It took quite a superhuman effort for us mortals to finish this rather large book (approximately 600 pages) in time (approximately two weeks) for the Readers’ Club’s first meet. The two-hour discussion on a balmy summer evening at the Roadside Café touched upon gods (American or otherwise), Gaiman’s influences, his new book (The Ocean at the End of the Lane), movie adaptations, Tolkien, Dean Koontz and world peace. Emotions were running high when we sat at the table and our voices rose several decibels within a very short time. Afia had the good sense to ask our neighbour, H.M. Naqvi (who seemed to be busy at work on his next novel, or so we would like to think), if the noise level was bothering him. Apparently he was leaving, and so we were free to scream our disgust or delight over the book as we pleased.

The verdict: American Gods had its brilliant moments but overall, it did not live up to the hype. Rahedeen found Gaiman’s ideas to be thought provoking and imaginative, and she enjoyed the witty dialogues, but she did not feel wholly engaged or immersed in the story. She thought that the author added too many elements to follow through on/ to remain consistent and so, in her opinion, the scenes fell flat. Omer felt this could have occurred for practical reasons. He said he could imagine Gaiman getting carried away with the elaborate story universe that he had created but eventually being restricted by editorial pressure or time constraints. He likened the author to J.R.R. Tolkien and Anne Rice, both of whom were known for having created massive worlds with extremely in-depth characters and settings, which could never have been done justice to within the confines of print. And because Gaiman is a natural-born short-story writer, Omer’s theory was that he may further have structured the book as three or four novellas woven together by Shadow’s plot, thus leading to multiple, seemingly standalone sub-plots.

Afia found the book engaging and the narrative well-paced, with a good buildup of tension towards one climactic event. But we all agreed that the pace fizzled out when the climax came around.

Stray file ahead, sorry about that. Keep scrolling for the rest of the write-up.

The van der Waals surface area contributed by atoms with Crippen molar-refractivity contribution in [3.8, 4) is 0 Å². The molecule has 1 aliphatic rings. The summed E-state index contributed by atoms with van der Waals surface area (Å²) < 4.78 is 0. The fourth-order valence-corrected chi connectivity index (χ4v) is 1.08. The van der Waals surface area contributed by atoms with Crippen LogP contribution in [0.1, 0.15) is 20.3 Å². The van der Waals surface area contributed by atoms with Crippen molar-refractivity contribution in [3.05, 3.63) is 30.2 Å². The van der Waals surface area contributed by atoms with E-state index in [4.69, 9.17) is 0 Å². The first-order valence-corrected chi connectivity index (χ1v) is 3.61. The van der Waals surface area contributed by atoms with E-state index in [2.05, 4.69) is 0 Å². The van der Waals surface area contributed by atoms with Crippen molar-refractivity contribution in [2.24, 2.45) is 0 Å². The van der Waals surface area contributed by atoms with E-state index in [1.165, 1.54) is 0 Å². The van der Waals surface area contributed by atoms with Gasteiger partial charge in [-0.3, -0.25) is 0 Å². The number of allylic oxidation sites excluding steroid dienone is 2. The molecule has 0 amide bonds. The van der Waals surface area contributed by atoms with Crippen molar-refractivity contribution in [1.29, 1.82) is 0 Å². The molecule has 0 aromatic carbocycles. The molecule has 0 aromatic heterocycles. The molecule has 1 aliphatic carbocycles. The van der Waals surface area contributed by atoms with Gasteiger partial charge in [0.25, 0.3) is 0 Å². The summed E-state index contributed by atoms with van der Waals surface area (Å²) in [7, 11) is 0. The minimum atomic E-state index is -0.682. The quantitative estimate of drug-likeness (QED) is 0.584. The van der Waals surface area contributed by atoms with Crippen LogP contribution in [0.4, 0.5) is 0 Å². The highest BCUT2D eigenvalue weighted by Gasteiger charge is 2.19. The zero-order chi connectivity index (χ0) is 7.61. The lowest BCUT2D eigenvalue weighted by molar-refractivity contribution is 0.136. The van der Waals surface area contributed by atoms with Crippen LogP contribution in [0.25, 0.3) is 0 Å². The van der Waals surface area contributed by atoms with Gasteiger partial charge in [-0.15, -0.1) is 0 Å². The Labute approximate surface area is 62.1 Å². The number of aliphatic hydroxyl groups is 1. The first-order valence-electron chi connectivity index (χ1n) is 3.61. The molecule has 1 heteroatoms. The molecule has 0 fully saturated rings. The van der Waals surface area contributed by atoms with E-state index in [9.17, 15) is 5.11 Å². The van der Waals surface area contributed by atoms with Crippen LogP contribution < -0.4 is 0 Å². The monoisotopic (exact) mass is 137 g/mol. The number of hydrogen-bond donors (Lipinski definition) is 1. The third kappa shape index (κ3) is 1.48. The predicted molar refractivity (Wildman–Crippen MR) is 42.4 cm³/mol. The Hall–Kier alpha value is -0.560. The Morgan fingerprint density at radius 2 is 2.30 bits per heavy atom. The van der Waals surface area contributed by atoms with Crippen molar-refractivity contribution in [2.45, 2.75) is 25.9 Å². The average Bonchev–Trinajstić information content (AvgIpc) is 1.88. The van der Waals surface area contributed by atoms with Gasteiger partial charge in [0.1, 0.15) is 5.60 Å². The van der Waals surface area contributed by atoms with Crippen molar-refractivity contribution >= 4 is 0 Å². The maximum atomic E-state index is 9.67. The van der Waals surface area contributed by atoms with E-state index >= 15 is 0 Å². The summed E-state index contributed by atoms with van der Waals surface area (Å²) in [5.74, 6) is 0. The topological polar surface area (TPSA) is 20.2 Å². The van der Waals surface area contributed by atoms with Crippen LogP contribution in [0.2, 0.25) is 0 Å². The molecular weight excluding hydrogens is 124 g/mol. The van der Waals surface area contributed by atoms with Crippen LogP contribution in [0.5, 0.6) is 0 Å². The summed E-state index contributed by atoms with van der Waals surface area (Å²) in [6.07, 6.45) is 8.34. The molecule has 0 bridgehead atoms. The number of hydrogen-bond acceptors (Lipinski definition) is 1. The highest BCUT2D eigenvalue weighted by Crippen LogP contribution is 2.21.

Death, redemption, resurrection, sacrifice, guilt, love, loyalty and, of course, faith were themes that featured prominently in the novel. The general concept was that  gods of the traditional faiths were fading away in America because there was a dearth of believers to perform the rituals required to keep them alive. Afia felt that this expanded her view of the god/believer relationship and was quite empowering from the individual believer’s point of view.

IMG_0340As the name indicates, American Gods was overflowing with gods of all shapes and sizes from a variety of cultures and countries. There were Native American gods, Egyptian gods and European gods whose origins were from mythology, folklore or old wives’ tales. A lot of these were unfamiliar to us and as Omer pointed out, he spent some time Googling the various gods and goddesses in the book just to understand the story better. (I did too and ended up jumping from one link to another because the origins of some of the gods made for quite an interesting read.)

The book had a very, to quote Afia, “American feel to it, given that Gaiman is not a US national”. The author seemed quite taken by what he saw during his travels around the US. The focus on the road, the cars, the motels, songs on the radio – all this was quintessentially American. But, ironically, the gods were mostly non-American. And America, as the book says, “was a good place for men, but a bad place for gods”.


The next meeting of the DWL Readers’ Club will be held on Tuesday, 16th July at 6.30 pm at the Roadside Café. For this session, we have agreed to read something by modern American fiction’s late blue-eyed boy, David Foster Wallace. Readers can pick up anything penned by DFW, and when we re-converge on the 16th, we will have a broad discussion on the author and his writing style. For readers who are not located in Karachi, we will be live tweeting the discussion and we encourage you to participate via Twitter.

Neil Gaiman Photograph: Google Images

Photograph 2: Farheen Zehra